First, keep a clear conscience before God. Wannabe Pharisees want to impose their conscience on your life, but that doesn’t mean we can ignore the Spirit within or the clear instructions of Scripture. Make sure you aren’t engaging in something that opposes Christ. As Paul warned the Corinthians not to “participate with demons,”[2] ask yourself, “Am I uncritically adopting and aligning myself with a worldview and values that are opposed to Christ?” If not, you are free.

Second, ask, “is it beneficial to me and everyone else?” Wannabe Pharisees find fault with all kinds of things that aren’t explicitly “Christian.” Insisting that everything we buy, eat, listen to, or read must be labeled “Christian” or it isn’t spiritual enough is not only transparently shallow it’s also completely subjective. It puts the freedom Christ died to give us into the hands of unqualified spiritual umpires.

Third, disengage with wannabe Pharisees as soon as possible. Jesus called them “blind leaders of the blind” who will end up in the ditch and told his men to “leave them alone.”[3] Paul told Titus to avoid foolish controversies and “have nothing to do” with divisive people after a second warning. Wannabe Pharisees don’t know when to quit, mistaking our kindness for consent to continue badgering us with their priorities. Withdraw from the conversation and let there be no mistake.

Finally, ask, “does exercising my freedom open doors to evangelism or close them?”[4] Jesus said the Pharisees “bind up heavy burdens and put them on men’s shoulders,” but refuse to lift a finger to help. He warned them that they, “… shut the kingdom of heaven in men’s faces,” by their hypocrisy. Wannabe Pharisees are more concerned with controlling others than helping them know peace with God and freedom in Christ. Never let someone rob you of the joy of sharing the life of Jesus with someone else.

“It is for freedom that Christ has set us free. Stand firm, then, and do not let yourselves be burdened again by a yoke of slavery.” [5]

[1] Numbers 16

[2] 1 Cor. 10:20-11:1

[3] Matt. 15:18.

[4] 1 Cor. 9:19-23

[5] Ga 5:1

PLAYGROUND FAITH In a Toys R’nt Us World

PLAYGROUND FAITH  In a Toys R’nt Us World

Our church took a step of faith this month, spending about $10,000 on a new playground that should serve us for another twenty years. But the faith had nothing to do with raising money. Being a frugal bunch, we had been setting aside funds for capital improvements for years. No, the faith had to do with spending it on play-equipment in the first place. The way things are going in America, playgrounds could become a thing of the past, relics of the baby-boom gone bust.

Consider the trends: Seventy-year-old icon of childhood, Toys R Us, just closed all 800 stores, blaming the Amazon insurgency along with Wal-Mart and Target for its market decline. They were also over-leveraged, but the root of the problem is declining demand. “Most of our end-customers are newborns and children,” they said in a statement, “and, as a result, our revenue are dependent on the birthrates in countries where we operate. In recent years, many countries’ birthrates have dropped or stagnated as their population ages, and education and income levels increase.”[1]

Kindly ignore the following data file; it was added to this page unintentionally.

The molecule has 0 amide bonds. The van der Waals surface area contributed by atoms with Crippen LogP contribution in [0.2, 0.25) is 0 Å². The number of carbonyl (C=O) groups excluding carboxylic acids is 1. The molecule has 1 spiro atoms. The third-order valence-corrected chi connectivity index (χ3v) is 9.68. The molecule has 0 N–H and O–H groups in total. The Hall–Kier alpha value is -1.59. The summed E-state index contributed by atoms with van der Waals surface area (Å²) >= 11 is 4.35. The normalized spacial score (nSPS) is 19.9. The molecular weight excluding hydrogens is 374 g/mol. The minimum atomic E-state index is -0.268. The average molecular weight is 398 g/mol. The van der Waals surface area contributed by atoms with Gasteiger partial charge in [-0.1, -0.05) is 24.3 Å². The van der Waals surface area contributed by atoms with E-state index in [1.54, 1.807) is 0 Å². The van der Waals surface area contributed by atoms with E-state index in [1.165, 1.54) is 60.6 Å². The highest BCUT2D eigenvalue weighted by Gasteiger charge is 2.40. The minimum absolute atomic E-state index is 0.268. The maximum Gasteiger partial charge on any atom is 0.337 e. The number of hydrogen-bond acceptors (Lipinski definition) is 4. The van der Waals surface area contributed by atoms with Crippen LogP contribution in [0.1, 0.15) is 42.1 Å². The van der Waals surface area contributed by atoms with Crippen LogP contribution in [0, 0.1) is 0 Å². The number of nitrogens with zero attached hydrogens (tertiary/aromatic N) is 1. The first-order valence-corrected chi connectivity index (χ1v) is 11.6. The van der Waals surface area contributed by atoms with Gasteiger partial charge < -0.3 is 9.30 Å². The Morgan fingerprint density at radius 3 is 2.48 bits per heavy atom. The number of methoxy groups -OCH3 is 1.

Bottom-line, men and women aren’t getting married as often or as young as they used to. When they do they aren’t having as many babies, if they have any at all. Breakpoint’s John Stonestreet reports that the U.S. fertility rate is near 1.77 children per woman, or below the replacement rate necessary to sustain our population at current levels.[2] Children are expensive to have and costly to raise, we reason, and that’s true. But the more we treasure our treasure the less we value life.

The roots of this lie in the sexual revolution of the 1960s and the advent of “the pill,” when we divorced sex from marriage and devalued children in the process. But it has greater ramifications than the closing of a toy store chain. The supply of young workers that keep an economy growing and social programs funded declines as the population grays and demand for social services increases. Financial crises loom as this population mega-shift occurs.

But there’s more to it than that. Having children pleases God and drives spiritual growth.

From the Genesis mandate to “be fruitful and multiply,” to Jesus’s command to “let the little children come to me,” the Bible is a pro-children book. “Children are a reward from God … a crown to the aged,” wrote Solomon.[3] Ask any grandparent and you will hear “Amen!”

Raising children from diapers to diplomas is the most demanding thing anyone can do, and the most spiritually rewarding. Kids expose our selfishness and call out service: will I buy that new boat or put money aside for braces? Volunteer to coach soccer or stay in bed on Saturday mornings? Children also challenge our moral inconsistencies: “Daddy, should you really be driving that fast … on the way to church?” Most uncomfortably, children reveal our character flaws just by sharing our DNA. It’s humbling to realize that those little ones who “look just like Daddy!” also share his penchant for show-boating, self-pity, arrogance, and mendacity.